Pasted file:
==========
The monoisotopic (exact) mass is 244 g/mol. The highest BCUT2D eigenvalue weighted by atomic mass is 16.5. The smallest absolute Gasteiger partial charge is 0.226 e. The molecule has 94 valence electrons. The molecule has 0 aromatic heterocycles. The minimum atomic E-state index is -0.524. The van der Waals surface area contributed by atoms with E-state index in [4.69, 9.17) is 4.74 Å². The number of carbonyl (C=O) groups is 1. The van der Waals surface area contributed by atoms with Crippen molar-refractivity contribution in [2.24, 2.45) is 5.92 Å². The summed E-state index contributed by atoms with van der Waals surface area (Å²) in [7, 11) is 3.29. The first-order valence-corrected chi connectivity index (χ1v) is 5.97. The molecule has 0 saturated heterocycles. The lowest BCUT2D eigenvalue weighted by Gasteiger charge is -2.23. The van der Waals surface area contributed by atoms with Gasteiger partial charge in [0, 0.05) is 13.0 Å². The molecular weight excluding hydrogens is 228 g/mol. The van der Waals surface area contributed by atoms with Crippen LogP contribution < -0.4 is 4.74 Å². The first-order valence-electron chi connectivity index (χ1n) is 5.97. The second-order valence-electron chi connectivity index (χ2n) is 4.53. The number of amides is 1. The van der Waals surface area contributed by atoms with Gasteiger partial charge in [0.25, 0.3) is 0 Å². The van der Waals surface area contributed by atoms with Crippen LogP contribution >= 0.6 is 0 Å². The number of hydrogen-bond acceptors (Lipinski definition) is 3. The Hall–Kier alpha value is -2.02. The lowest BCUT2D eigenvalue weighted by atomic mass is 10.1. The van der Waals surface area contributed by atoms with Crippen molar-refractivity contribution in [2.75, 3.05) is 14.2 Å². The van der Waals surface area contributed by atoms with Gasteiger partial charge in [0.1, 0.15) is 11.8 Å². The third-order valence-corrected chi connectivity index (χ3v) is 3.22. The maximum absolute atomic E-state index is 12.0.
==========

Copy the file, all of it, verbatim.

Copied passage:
The monoisotopic (exact) mass is 244 g/mol. The highest BCUT2D eigenvalue weighted by atomic mass is 16.5. The smallest absolute Gasteiger partial charge is 0.226 e. The molecule has 94 valence electrons. The molecule has 0 aromatic heterocycles. The minimum atomic E-state index is -0.524. The van der Waals surface area contributed by atoms with E-state index in [4.69, 9.17) is 4.74 Å². The number of carbonyl (C=O) groups is 1. The van der Waals surface area contributed by atoms with Crippen molar-refractivity contribution in [2.24, 2.45) is 5.92 Å². The summed E-state index contributed by atoms with van der Waals surface area (Å²) in [7, 11) is 3.29. The first-order valence-corrected chi connectivity index (χ1v) is 5.97. The molecule has 0 saturated heterocycles. The lowest BCUT2D eigenvalue weighted by Gasteiger charge is -2.23. The van der Waals surface area contributed by atoms with Gasteiger partial charge in [0, 0.05) is 13.0 Å². The molecular weight excluding hydrogens is 228 g/mol. The van der Waals surface area contributed by atoms with Crippen LogP contribution < -0.4 is 4.74 Å². The first-order valence-electron chi connectivity index (χ1n) is 5.97. The second-order valence-electron chi connectivity index (χ2n) is 4.53. The number of amides is 1. The van der Waals surface area contributed by atoms with Gasteiger partial charge in [0.25, 0.3) is 0 Å². The van der Waals surface area contributed by atoms with Crippen LogP contribution >= 0.6 is 0 Å². The number of hydrogen-bond acceptors (Lipinski definition) is 3. The Hall–Kier alpha value is -2.02. The lowest BCUT2D eigenvalue weighted by atomic mass is 10.1. The van der Waals surface area contributed by atoms with Crippen molar-refractivity contribution in [2.75, 3.05) is 14.2 Å². The van der Waals surface area contributed by atoms with Gasteiger partial charge in [0.1, 0.15) is 11.8 Å². The third-order valence-corrected chi connectivity index (χ3v) is 3.22. The maximum absolute atomic E-state index is 12.0.